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Sunday, November 6, 2016

Bhima and Hanuman - Maha Bharata Series 14


In Book 3, Section 141, Vishnu says that he will one day separate the soul from the body of Narakasura. This, of course, happens during his avatar (reincarnation) as Krishna. The point for me is about separating the soul from the body. Vishnu did not say “I will take Naraka’s life; but the soul”. Obviously, our ancestors believed, as did the western cultures, in an entity called the “soul”, separate from the body capable of independent existence.

Later in this section, there is an episode where the Pandavas and Draupadi are on their way to Kailas. This was the time Arjuna had been sent by Dharma to acquire celestial weapons. When they are walking, they see an unusual - looking lotus flower. Draupadi asks Bhima to find out its source and bring her some more of those lotuses. Bhima being Bhima, causes havoc walking through the forest uprooting trees and crushing animals. At one point, Hanuman shows up. We learn that Hanuman is also a son of Vayu (God of the Wind) just as Bhima is; only that Hanuman was in Treta yuga and Bhima in Dwapara Yuga.

Hanuman tells Bhima: “Why are you hurting innocent animals like an ignorant child? You should be kind to all creatures. We animals are ignorant of virtues. But, you humans are endowed with reason and should show kindness”.

 Actually, Hanuman showed up because Bhima came to a crossroad and started walking the path of the celestials. Hanuman wants Bhima to take the path of the mortals. Hanuman lies down on the path and asks Bhima to jump over him. Bhima does not and gives a reason I do not understand. Then Bhima asks Hanuman to show his full form. (This is forerunner of the later episode during Gitopadesa when Arjuna asks Krishna to show his full form and Krishna obliges) Hanuman declines to do so. He says: “The times are different. I did it in a previous yuga. Rivers, trees, plants and Gods conform to time, and in harmony with the contexts”.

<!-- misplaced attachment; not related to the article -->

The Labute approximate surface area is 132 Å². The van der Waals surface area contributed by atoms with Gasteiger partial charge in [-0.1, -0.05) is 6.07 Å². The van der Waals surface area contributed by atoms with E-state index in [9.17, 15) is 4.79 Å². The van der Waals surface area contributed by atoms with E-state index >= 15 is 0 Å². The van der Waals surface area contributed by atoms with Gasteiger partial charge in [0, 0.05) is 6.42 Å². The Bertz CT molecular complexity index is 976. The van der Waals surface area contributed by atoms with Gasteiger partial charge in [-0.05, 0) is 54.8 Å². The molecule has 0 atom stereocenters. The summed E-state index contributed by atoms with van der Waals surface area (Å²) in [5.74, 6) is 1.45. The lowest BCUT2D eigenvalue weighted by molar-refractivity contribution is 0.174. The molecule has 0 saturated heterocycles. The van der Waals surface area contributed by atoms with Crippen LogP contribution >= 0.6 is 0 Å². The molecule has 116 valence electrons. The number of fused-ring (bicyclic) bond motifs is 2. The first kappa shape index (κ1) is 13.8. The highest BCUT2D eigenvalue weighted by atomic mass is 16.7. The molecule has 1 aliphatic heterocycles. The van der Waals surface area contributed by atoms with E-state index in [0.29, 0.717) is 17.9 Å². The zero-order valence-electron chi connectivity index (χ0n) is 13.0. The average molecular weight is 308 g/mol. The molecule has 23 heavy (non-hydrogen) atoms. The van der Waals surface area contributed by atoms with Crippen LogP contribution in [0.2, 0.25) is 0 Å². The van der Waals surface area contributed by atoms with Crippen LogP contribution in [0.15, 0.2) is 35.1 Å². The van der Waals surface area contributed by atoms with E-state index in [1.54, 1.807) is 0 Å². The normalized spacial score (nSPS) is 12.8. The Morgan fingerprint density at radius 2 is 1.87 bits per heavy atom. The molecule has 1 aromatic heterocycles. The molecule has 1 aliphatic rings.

Later, Hanuman talks about the varnas (the so-called castes) and the duties of people in each varna. He talks about order in society when everyone does his/her duty according to the dharma for the varna. In Section 148, Hanuman says that in Krita yuga, there was only one eternal religion (Sanatana Dharma). There was no need for sacrifices (yagnas). There was harmony and full health. There were no Vedas or Gods. There was only Brahman and only one mantra (OM). In the next yuga (Treta), Vedas came in and sacrifices were introduced. Virtues declined. Religions and religious rites and rituals came in. In Dwapara Yuga, religion declined. Vedas divided into four. People who knew Vedas declined but those who knew Shastras increased. Truth declined and passion increased. In Kali Yuga, he predicted that Dharma (virtues) will decline by 3/4th. Vedas and religions will be abandoned. Six things will lead to fear, famine and scarcity. They are: excess rain, draught, rats and locusts  (pests), birds and “other” people. This last list is interesting and I do not know who is referred to as “other people”.

In section 157, there are lists of several kinds of fruits, flowers, and birds. Some of them are either extinct or mythical like the chataka bird, who is supposed to drink only rain water as the rain is falling or the Sarabha, an animal with eight legs.  Others are well-known such as mango, pomegranate, jujube (ilandai) and fig; peacock and woodpecker; champaka and palmyra.

Then, there are celestials beings such as kinnara (deformed), kimpurusha (half-man and half-steed, yaksha ( superhuman beings living in inaccessible halls and mountains), gandharvas (celestial musicians), apsaras (celestial dancers), siddhas (perfected, emancipated, semi-divine), charanas (wandering minsterlsm bards), rakshasas (barbarians with funny years, born on the day they are conceived and grow fast within a year) with conditional immortality and their counterparts Asuras, celestials with no death.

Among all of these, mrudangam (musical instrument, a drum used in classical south indian music)  is also mentioned.

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